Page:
Sometimes I’m not sure what to make of the Guardian’s Not the Booker Prize. Look at its processes, and you might conclude it’s not worth paying attention to – often it seems to come down more than anything to which books have the most vociferous supporters. And the make-up of this year’s shortlist suggests there are structural issues with the Prize’s processes, which I believe are now being looked at.
But – fair’s fair – for all its flaws, the Not the Booker has a track record of highlighting interesting books. I’ve read all bar one of the previous winners, and all were very much worth my time. So I’m not about to dismiss a title associated with the Not the Booker Prize lightly, not even when – like Ewan Morrison’s Tales from the Mall – it attracted a deluge of nominations at a stage where the guidelines clearly stated only one per book was necessary. That alone almost put me off Tales from the Mall; but a book deserves to be judged on its own merits, and this one sounded genuinely interesting – so I decided to read it. I’m glad I did.
In his introduction, Morrison describes Tales from the Mall as an attempt to ‘document the folk culture of the mall’ (p. 8). The book is built from short stories, retold anecdotes, and factual sections; loosely structured as a journey around a mall. This is a structure which neatly mirrors the subject: a shopping mall is a place where people gather together but have very separate, individual experiences; Morrison presents a set of individual pieces which collectively tell a broader ‘story’ about the mall.
The different types of text in Tales from the Mall serve different functions. Broadly speaking, the factual material shows the intentions behind the mall: it’s a controlled and controlling space (one designed to encourage people to stay and shop; given names meant to evoke certain reassuring qualities), but also one where that can be subverted (one of the chapters is a list of pranks taken from a social networking site). The fiction and anecdotes, however, are more about the actuality, suggesting the different roles that malls might play in people’s lives.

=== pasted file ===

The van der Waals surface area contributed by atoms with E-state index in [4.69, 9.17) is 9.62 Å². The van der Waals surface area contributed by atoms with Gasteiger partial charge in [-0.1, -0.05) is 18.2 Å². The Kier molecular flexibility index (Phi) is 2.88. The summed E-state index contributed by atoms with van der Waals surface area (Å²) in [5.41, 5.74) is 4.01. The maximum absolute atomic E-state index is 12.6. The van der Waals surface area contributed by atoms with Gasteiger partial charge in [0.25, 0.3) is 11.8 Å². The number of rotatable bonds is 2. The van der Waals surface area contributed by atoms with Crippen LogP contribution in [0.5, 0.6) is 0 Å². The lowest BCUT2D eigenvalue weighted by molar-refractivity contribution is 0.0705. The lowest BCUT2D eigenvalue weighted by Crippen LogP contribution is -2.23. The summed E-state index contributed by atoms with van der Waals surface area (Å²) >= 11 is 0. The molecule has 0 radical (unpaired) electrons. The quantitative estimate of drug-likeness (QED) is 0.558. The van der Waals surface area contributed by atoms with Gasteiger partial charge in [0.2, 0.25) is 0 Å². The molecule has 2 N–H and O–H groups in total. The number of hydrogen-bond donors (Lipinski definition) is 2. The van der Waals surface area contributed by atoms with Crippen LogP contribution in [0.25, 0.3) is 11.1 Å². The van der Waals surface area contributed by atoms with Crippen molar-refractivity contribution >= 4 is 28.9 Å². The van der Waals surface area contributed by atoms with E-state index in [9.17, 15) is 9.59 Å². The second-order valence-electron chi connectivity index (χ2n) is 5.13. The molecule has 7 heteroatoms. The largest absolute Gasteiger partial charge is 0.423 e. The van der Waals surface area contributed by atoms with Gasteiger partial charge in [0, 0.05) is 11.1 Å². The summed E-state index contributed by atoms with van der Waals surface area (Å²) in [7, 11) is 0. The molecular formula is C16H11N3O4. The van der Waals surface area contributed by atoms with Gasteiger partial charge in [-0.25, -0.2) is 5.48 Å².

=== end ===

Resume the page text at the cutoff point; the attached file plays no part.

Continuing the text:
It’s striking how few of Morrison’s characters are at the mall primarily to shop. In this book, the mall may be a neutral space where a separated father goes to meet his children. It may be a place to arrange a meeting with a blind date – somewhere to create a new persona. It may be the place to escape from life’s woes. Morrison paints a nuanced picture of an institution (institutions, really) being put to many more uses than the one for which it was designed.
The characterisation within individual stories can sometimes veer towards the stereotypical (the separated mother in ‘Food Court’, with her extensive assortment of modern-day worries about her children’s health, springs to mind). But I think it’s fair to observe that everything in Tales from the Mall – characterisation included – has been shaped to serve the book’s wider project. The real protagonist of this book is ‘the mall’ itself, less as a specific place than as a concept. It’s an idea that remains in flux, as malls themselves face competition from online shopping, and are re-emerging with apartments attached as a means of trying retain their usefulness.
There’s been some questioning over whether Tales from the Mall should have been eligible for the Not the Booker Prize – is it actually a novel, or a collection of short stories? For the purposes of this review, that doesn’t really matter, though I have (deliberately) been calling it a ‘book’ rather than anything more specific. I do find myself thinking about Morrison’s book as a complete unit, though. It feels like a composite portrait of its subject, and a different way of approaching fiction. If the Not the Booker brings to light more works with the distinctiveness of Tales of the Mall, then it’s worth following.
Ewan Morrison’s website
Interview with Morrison at Scots Whay Hae!
Some other reviews of Tales from the Mall: Savidge Reads; Subtle Melodrama Book Reviews; Paul Reviews Books; Stuart Kelly for the Guardian.